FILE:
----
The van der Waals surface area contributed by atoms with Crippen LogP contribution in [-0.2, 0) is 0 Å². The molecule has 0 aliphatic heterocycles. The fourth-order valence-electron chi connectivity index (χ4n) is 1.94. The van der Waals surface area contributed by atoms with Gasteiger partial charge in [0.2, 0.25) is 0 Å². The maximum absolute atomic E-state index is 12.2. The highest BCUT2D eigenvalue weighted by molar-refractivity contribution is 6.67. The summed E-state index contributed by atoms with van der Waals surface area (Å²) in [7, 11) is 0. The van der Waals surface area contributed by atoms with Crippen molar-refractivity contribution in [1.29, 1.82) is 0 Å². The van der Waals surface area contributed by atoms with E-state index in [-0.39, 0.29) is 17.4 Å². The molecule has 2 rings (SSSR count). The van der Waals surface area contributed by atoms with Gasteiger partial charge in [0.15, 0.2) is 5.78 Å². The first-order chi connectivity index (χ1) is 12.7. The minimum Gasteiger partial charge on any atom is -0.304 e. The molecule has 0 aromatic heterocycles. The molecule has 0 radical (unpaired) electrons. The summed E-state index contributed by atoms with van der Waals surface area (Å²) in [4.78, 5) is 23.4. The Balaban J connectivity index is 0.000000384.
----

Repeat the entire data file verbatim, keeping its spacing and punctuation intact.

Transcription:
The van der Waals surface area contributed by atoms with Crippen LogP contribution in [-0.2, 0) is 0 Å². The molecule has 0 aliphatic heterocycles. The fourth-order valence-electron chi connectivity index (χ4n) is 1.94. The van der Waals surface area contributed by atoms with Gasteiger partial charge in [0.2, 0.25) is 0 Å². The maximum absolute atomic E-state index is 12.2. The highest BCUT2D eigenvalue weighted by molar-refractivity contribution is 6.67. The summed E-state index contributed by atoms with van der Waals surface area (Å²) in [7, 11) is 0. The van der Waals surface area contributed by atoms with Crippen molar-refractivity contribution in [1.29, 1.82) is 0 Å². The van der Waals surface area contributed by atoms with E-state index in [-0.39, 0.29) is 17.4 Å². The molecule has 2 rings (SSSR count). The van der Waals surface area contributed by atoms with Gasteiger partial charge in [0.15, 0.2) is 5.78 Å². The first-order chi connectivity index (χ1) is 12.7. The minimum Gasteiger partial charge on any atom is -0.304 e. The molecule has 0 aromatic heterocycles. The molecule has 0 radical (unpaired) electrons. The summed E-state index contributed by atoms with van der Waals surface area (Å²) in [4.78, 5) is 23.4. The Balaban J connectivity index is 0.000000384.